Nº 259

Ein Land, drei Schriften

Typographic Island Israel

What makes Israeli graphic design so special? What influence do ancient traditions have on current works? How do designers find inspiration and exchange ideas when their own script, Hebrew, is used by such a small group? Israel is roughly the same size as the German federal state of Hesse, but it’s not only the small dimensions of the country that make design here a niche activity. Only in Israel do designers and typographers have Hebrew as their first language of communication.

The Hebrew language and script were revived around one hundred years ago. Today, Hebrew is the official language of Israel and thus the instrument and subject for Hebrew font designers. Previous generations of font designers were in a way pioneers in this field. Over the last hundred years much energy has been put into the visual development of Israel and today’s market is constantly demanding new fonts. This has resulted in a wide range of great design, little of which has so far made its way to Germany, unfortunately. What gets designed in Israel usually stays in Israel, too. The general enthusiasm for graphic design in other languages often only applies to the use of Latin letters. In contrast, the abstract square script of Hebrew is completely unfathomable to most people.



The Unique Situation of Israeli Typographers


The combination of the three script systems Hebrew, Arabic and Latin is normal in Israel but unique in regards to the rest of the world. Designers working in Switzerland, for example, also regularly have to deal with trilingual design, but in contrast to Israeli typography the three official Swiss languages are all based on the Latin script system. But combining different and sometimes unknown script systems is an everyday task for Israeli typographers. When seeking solutions it’s important to know whether the script systems should harmonise with or stand in contrast to each other. “The greatest challenge is the harmonic variation. You need to consider so much – the size of the letters, their strength, the orientation of the segments, the text lengths – English text is longer than Hebrew – and so on,” says font designer Yanek Iontef.

One absolutely essential issue are the various reading directions. Latin script is read from left to right, Hebrew and Arabic from right to left. In multilingual editorial design, two text levels often meet in the middle of a publication because the English text starts at the front and the Hebrew text at the back. This technique changes the whole structure of a book, which thus has two beginnings and no end in the conventional sense.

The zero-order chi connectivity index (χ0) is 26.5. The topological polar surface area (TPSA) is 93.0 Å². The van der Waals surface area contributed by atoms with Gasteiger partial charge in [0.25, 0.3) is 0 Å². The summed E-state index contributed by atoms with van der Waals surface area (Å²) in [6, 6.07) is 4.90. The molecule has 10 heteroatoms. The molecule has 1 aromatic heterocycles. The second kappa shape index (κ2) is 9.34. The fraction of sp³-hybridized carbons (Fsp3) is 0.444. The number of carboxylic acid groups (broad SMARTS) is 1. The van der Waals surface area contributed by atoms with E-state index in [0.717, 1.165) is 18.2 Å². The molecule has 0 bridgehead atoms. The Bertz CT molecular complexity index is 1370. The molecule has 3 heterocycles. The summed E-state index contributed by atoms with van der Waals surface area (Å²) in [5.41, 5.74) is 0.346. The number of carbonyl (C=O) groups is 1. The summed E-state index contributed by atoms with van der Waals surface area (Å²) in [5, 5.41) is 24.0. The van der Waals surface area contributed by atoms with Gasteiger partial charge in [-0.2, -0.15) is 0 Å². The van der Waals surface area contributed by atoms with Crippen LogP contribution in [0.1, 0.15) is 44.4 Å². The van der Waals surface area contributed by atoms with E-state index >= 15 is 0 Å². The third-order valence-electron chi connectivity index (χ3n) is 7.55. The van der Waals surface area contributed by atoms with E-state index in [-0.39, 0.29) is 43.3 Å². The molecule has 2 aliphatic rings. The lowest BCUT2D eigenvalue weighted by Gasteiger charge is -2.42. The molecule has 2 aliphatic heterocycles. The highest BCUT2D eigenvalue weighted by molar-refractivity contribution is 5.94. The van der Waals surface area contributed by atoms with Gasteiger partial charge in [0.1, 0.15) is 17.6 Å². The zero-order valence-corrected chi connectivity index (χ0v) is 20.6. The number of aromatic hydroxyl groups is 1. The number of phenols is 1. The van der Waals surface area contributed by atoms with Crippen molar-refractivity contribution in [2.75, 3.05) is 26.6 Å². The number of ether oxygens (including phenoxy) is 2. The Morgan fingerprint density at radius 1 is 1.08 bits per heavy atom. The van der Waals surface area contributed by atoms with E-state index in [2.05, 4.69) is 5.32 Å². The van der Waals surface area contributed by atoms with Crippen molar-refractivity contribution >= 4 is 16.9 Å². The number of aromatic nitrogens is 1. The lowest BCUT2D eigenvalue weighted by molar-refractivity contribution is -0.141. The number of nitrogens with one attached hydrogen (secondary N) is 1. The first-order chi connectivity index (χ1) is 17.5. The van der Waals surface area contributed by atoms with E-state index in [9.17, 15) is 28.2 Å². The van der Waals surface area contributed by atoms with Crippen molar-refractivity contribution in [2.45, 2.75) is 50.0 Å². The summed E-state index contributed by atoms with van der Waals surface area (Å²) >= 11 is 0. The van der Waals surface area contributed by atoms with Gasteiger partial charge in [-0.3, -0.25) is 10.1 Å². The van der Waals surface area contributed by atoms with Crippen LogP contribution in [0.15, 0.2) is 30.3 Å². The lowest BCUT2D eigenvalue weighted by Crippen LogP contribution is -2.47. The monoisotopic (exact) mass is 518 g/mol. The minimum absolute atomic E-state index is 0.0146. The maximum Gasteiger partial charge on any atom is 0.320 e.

Another difficulty is the text length: Hebrew and Arabic texts have pretty much the same length, while English text is longer. This difference in text lengths requires special attention and needs to be considered in the layout. Moreover, when producing multilingual design one needs to make typographic decisions for each language separately. In the process the designer has to consider all script levels so that the design can be realised in line with harmonic variation on all three levels.

Fortunately, the technical problems in designing Hebrew text have now been overcome. Previously it was necessary to adapt text in a time-consuming process and, for instance, to insert fonts as EPS-file – something that meant large data volumes for the designer as well as a huge amount of time and organisation for rounds of proofreading.


Trilingual Country – Monolingual Scripts


Israeli typographers are used to dealing on a daily basis with the two official languages Hebrew and Arabic and the trade language English. However, very few can understand and read Arabic. Although Arabic is firmly established in Israel’s visual world, most people do not have a feel for the script as such but instead perceive it as a familiar but visual element.

Until now Israeli fonts have mostly been configured monolingual in Hebrew. But now the design of bilingual fonts is becoming increasingly relevant and thanks to Open Type and Unicode multilingual fonts no longer present any significant technical barriers. Here, the Latin implementation of a Hebrew font is often carried out by a second designer, more often however the Latin version is directly realised in the design process. Michal Sahar is a good example of a designer who has developed from a Hebrew to a multilingual font designer in recent years. To date she has developed three commercial, multilingual fonts – Maccabi-Block, Arbel Hagilda and Alef/Alef Pro that contain the complete Latin script. The typographer and font designer Oded Ezer has given a Hebrew face to fonts such as Erik Spiekermann’s FF Meta and Font Bureau’s Benton Sans.

Arabic lettering, by contrast, is seldom included by Israeli designers in their fonts. Arabic can be seen everywhere in the urban Israeli environment and, like Hebrew script, it developed from calligraphic roots. But despite this common factor designers are mostly not familiar enough with the Arabic forms to enable development of a vectorised script that corresponds with their original forms.


Particular Challenges and Influences